Martin Luther King Jr.'s granddaughter tells March for Our Lives crowd: 'I have a dream that enough is enough'

Yolanda Renee King, 9, told the crowd that she, too, has a dream.

March 24, 2018, 3:12 PM

A 9-year-old girl was a surprise guest at the March for Our Lives event in Washington, D.C., on Saturday. She appeared on stage before hundreds of thousands of people to tell them about a dream her grandfather had, and that she, too, has a dream.

"My name is Yolanda Renee King, granddaughter of Martin Luther King and Loretta Scott King," she told the massive crowd. "My grandfather had a dream that his four little children would not be judged by the color of their skin but by the content of their character. I have a dream that enough is enough, and that this should be a gun free world, period."

PHOTO: Martin Luther King Jr's granddaughter(L) speaks next to student Jaclyn Corin during the March for Our Lives Rally in Washington, D.C., March 24, 2018.
Martin Luther King Jr's granddaughter(L) speaks next to student Jaclyn Corin during the March for Our Lives Rally in Washington, D.C., March 24, 2018.
Jim Watson/AFP/Getty Images

Yolanda, the eldest granddaughter of civil rights icon Martin Luther King Jr., stood alongside Jaclyn Corin, a 17-year-old student who survived the Valentine's Day shooting at her Florida high school. The pair held hands and grinned from ear-to-ear as the sea of people before them erupted in a roar of applause and cheers.

Yolanda then beckoned the crowd to join in on an uplifting chant: "Spread the word, have you heard, all across the nation, we are going to be a great generation!"

"Now I'd like you to say it like you really, really mean it and the whole world can hear you," she yelled to the crowd with a big smile, before repeating the chant once more.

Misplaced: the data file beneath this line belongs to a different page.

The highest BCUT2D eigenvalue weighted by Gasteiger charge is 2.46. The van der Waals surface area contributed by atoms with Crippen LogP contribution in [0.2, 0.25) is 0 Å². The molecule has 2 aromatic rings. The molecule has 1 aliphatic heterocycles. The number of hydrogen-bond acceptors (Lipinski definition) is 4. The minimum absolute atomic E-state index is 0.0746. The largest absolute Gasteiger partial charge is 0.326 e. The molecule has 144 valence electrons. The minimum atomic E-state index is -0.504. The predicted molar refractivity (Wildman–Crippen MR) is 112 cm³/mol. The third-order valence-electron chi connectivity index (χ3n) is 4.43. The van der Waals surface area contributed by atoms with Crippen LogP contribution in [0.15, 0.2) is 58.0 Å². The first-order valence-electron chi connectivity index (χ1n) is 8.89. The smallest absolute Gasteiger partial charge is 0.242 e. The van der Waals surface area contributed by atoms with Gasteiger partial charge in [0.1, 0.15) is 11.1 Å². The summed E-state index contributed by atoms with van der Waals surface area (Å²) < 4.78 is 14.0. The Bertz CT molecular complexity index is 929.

PHOTO: Martin Luther King Jr's granddaughter(L) speaks next to student Jaclyn Corin during the March for Our Lives Rally in Washington, D.C., March 24, 2018.
Martin Luther King Jr's granddaughter(L) speaks next to student Jaclyn Corin during the March for Our Lives Rally in Washington, D.C., March 24, 2018.
Mandel Ngan/AFP/Getty Images

The March for Our Lives rallies were anchored by the main event in the U.S. capital, where students, teachers, parents and other members of the public marched for gun control and school-safety measures on Saturday, in the wake of last month's shooting at Marjory Stoneman Douglas High School in Parkland, Florida. There were more than 800 so-called "sibling marches" planned worldwide for this weekend in solidarity of the main event.

The marchers across the country and around the globe called on American lawmakers to make schools safer and pass stricter gun control laws, such as by prohibiting the sale of high-capacity magazines and banning the high-powered, highly-lethal assault-style weapons often used in mass shootings.

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